The global coal export business will also benefit. Japan purchases a significant portion of its coal from Australia, but as that country diverts more coal to help supply the power deficit in Japan, other suppliers from South Africa and the US will find more opportunities and higher prices. I have already heard radio advertisements from the CEO of my local utility in Virginia warning customers to expect higher bills as the price of fuel continues to increase, partially as a result of events half way around the world.
The renewable energy business has also worked hard to portray the events at Fukushima as a reason to invest in their unreliable and expensive sources of electricity. This screen shot is not atypical of the kind of material that you can find with Google searches that link Fukushima and renewable energy.
The more I read about all of the businesses that hope to benefit from the aftermath, the more convinced I become that at least some of the hype is coming from the people who will benefit the most from a widespread overreaction that includes actions like the German shutdown of 7 operating nuclear power plants.
The leaders of companies in the LNG business – some of the richest and most media savvy companies in the world – have a fiduciary responsibility to their shareholders to maximize profit. How likely do you think it is that they will follow through on the temptation to exaggerate the need for more expensive internal reviews, more regulations, more safety features, and more caution about building new nuclear plants? How hard do you think it is for the purchasers of large blocks of advertising to influence media coverage?
There is hope. Reality is on our side. There are also value investors out there who recognize that Fukushima does not change the basic calculus of energy – we need reliable energy that is as gentle on the planetary systems that sustain us as possible. We cannot continue on the path we are on for too much longer, and there are no other options that are as safe, clean, affordable and reliable as well-managed nuclear energy systems.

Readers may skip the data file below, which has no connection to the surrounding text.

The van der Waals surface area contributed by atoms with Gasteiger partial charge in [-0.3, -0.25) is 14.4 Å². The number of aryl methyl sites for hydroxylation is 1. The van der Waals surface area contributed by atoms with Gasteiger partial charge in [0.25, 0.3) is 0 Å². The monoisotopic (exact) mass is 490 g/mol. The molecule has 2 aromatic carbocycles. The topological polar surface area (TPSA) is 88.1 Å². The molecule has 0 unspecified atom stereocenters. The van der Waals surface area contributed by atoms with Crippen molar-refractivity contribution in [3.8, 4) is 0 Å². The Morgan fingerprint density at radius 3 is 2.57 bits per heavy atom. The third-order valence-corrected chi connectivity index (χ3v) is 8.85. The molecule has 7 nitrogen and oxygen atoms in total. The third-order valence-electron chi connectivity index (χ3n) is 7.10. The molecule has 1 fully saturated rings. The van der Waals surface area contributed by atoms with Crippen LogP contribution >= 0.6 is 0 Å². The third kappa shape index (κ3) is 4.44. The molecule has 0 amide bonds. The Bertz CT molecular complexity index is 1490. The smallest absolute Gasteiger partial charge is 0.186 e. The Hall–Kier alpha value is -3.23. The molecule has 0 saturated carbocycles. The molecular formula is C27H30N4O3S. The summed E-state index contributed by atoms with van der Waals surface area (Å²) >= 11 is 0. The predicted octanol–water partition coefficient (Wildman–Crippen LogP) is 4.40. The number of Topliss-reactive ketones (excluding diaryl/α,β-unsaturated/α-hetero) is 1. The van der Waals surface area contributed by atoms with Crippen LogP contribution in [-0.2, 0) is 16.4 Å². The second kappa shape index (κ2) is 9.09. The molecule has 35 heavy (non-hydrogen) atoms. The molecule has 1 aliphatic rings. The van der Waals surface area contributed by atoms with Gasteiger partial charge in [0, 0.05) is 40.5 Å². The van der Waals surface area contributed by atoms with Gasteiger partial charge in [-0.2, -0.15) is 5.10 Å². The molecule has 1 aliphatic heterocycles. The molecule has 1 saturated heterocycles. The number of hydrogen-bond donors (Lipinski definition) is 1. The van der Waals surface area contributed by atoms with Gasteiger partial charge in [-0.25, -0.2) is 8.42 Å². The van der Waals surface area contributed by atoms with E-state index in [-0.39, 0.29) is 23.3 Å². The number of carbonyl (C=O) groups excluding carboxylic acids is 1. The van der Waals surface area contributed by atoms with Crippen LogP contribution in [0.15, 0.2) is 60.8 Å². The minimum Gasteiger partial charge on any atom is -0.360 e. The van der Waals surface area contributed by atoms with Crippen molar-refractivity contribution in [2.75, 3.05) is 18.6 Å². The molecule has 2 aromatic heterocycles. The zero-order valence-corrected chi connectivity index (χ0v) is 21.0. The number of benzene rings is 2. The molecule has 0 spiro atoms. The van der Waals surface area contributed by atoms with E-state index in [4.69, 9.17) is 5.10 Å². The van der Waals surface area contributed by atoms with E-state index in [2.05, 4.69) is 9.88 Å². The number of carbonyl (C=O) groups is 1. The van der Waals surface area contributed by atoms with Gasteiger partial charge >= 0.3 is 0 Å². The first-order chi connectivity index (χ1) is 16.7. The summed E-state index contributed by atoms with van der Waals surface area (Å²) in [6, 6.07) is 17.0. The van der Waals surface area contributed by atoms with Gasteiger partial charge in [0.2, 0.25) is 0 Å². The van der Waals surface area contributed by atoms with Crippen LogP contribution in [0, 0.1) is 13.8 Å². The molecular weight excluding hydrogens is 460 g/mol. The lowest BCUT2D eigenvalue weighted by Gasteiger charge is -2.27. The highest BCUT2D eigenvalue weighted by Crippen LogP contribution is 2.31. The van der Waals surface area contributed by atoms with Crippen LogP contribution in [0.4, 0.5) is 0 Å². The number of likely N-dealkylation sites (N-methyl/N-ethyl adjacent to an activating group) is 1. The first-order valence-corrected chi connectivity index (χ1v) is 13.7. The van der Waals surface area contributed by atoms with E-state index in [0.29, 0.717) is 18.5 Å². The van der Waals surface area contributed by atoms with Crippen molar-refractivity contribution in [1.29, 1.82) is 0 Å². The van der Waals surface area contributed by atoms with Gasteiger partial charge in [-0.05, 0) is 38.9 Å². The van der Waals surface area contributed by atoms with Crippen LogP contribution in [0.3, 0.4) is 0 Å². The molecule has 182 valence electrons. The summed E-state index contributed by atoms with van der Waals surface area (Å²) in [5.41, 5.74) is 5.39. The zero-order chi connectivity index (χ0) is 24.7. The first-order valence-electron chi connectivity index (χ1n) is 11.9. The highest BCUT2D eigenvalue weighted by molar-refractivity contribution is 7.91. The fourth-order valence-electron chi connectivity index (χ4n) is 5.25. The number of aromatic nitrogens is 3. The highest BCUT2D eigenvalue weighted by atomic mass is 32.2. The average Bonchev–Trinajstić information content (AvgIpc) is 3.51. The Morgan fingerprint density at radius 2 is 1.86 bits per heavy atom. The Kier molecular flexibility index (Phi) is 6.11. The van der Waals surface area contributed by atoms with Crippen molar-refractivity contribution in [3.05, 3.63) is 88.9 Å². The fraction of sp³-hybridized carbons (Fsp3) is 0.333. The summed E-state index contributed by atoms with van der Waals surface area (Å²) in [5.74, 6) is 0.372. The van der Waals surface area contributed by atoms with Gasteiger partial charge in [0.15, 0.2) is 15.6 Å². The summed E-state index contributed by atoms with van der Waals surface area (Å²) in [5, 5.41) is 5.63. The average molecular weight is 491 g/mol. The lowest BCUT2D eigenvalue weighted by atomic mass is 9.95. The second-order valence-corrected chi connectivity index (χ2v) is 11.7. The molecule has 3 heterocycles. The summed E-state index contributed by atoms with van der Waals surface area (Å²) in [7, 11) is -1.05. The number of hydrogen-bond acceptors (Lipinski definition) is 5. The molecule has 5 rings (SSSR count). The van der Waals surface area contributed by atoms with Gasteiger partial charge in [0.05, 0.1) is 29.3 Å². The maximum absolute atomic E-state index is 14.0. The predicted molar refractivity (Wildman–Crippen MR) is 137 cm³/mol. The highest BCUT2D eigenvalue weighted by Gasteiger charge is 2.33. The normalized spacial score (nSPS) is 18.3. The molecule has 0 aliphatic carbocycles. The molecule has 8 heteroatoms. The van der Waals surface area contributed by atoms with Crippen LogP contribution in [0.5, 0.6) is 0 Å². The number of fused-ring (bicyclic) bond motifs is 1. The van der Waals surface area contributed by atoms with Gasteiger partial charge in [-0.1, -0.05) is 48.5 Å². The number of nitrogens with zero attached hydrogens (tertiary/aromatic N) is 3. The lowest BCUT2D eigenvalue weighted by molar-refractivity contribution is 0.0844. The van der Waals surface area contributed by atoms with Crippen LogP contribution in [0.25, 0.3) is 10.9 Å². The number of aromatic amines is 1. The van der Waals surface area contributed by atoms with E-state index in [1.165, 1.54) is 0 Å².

Disclosure: I work for a company that is making substantial investments in increasing its nuclear energy related capabilities. I have also made significant additions to the nuclear focused portions of my personal portfolio during the past month.
Update (posted at 0519 on April 12, 2011) – A British friend who posts as @ionactive on Twitter recently expressed his rage about the choice of a photo of mangled cars to illustrate a story titled Japan Nuclear Disaster Put on Par With Chernobyl.
Japan Nuclear Disaster Put on Par With Chernobyl | Look at PIC, outrageous shite report, Radiation mangles cars ?
I sent the Keith Bradsher, one of the authors of the piece, the following note.
Keith – I know that writers do not pick the photos used to illustrate their stories, but can you ask your editors why they picked a photo of mangled cars to illustrate your article titled “Japan Nuclear Disaster Put on Par With Chernobyl”?
How did the events at Fukushima destroy automobiles? The caption is accurate, but associating the photo with the story is yellow journalism worthy of the National Enquirer, not the New York Times.
Publisher, Atomic Insights
The Economist (Apr 12th 2011) – Japan’s nuclear crisis: It’s the worst; it’s also not so bad